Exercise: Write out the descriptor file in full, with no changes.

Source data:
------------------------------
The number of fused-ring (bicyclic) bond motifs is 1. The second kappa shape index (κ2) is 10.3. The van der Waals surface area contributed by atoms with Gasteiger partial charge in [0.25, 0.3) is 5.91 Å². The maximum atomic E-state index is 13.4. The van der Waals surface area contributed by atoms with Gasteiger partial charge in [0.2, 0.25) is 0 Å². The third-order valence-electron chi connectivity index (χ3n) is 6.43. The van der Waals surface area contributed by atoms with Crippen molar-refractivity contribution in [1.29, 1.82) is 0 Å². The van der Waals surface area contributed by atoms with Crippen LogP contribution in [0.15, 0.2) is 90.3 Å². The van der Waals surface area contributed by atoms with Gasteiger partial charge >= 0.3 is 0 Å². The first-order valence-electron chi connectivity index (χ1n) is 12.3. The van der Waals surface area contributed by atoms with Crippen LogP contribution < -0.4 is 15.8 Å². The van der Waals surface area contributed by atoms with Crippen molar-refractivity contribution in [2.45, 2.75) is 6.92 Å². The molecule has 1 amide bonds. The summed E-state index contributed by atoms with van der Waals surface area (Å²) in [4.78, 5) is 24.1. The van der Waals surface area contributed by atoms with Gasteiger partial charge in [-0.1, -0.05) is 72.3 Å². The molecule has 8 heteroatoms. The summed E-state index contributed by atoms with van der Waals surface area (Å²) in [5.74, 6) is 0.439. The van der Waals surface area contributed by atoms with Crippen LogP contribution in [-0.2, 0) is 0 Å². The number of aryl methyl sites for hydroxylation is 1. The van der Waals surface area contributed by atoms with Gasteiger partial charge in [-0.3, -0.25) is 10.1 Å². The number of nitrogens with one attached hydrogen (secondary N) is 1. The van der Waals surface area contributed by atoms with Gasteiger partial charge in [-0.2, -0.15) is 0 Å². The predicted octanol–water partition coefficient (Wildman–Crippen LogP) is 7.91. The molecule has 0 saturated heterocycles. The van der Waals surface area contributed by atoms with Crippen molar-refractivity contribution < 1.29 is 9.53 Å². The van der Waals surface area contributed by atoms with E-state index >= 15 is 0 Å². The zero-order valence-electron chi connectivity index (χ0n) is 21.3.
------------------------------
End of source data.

The number of fused-ring (bicyclic) bond motifs is 1. The second kappa shape index (κ2) is 10.3. The van der Waals surface area contributed by atoms with Gasteiger partial charge in [0.25, 0.3) is 5.91 Å². The maximum atomic E-state index is 13.4. The van der Waals surface area contributed by atoms with Gasteiger partial charge in [0.2, 0.25) is 0 Å². The third-order valence-electron chi connectivity index (χ3n) is 6.43. The van der Waals surface area contributed by atoms with Crippen molar-refractivity contribution in [1.29, 1.82) is 0 Å². The van der Waals surface area contributed by atoms with Crippen LogP contribution in [0.15, 0.2) is 90.3 Å². The van der Waals surface area contributed by atoms with Gasteiger partial charge >= 0.3 is 0 Å². The first-order valence-electron chi connectivity index (χ1n) is 12.3. The van der Waals surface area contributed by atoms with Crippen LogP contribution < -0.4 is 15.8 Å². The van der Waals surface area contributed by atoms with Crippen molar-refractivity contribution in [2.45, 2.75) is 6.92 Å². The molecule has 1 amide bonds. The summed E-state index contributed by atoms with van der Waals surface area (Å²) in [4.78, 5) is 24.1. The van der Waals surface area contributed by atoms with Gasteiger partial charge in [-0.1, -0.05) is 72.3 Å². The molecule has 8 heteroatoms. The summed E-state index contributed by atoms with van der Waals surface area (Å²) in [5.74, 6) is 0.439. The van der Waals surface area contributed by atoms with Crippen LogP contribution in [-0.2, 0) is 0 Å². The number of aryl methyl sites for hydroxylation is 1. The van der Waals surface area contributed by atoms with Gasteiger partial charge in [-0.3, -0.25) is 10.1 Å². The number of nitrogens with one attached hydrogen (secondary N) is 1. The van der Waals surface area contributed by atoms with Gasteiger partial charge in [-0.2, -0.15) is 0 Å². The predicted octanol–water partition coefficient (Wildman–Crippen LogP) is 7.91. The molecule has 0 saturated heterocycles. The van der Waals surface area contributed by atoms with Crippen molar-refractivity contribution < 1.29 is 9.53 Å². The van der Waals surface area contributed by atoms with E-state index >= 15 is 0 Å². The zero-order valence-electron chi connectivity index (χ0n) is 21.3.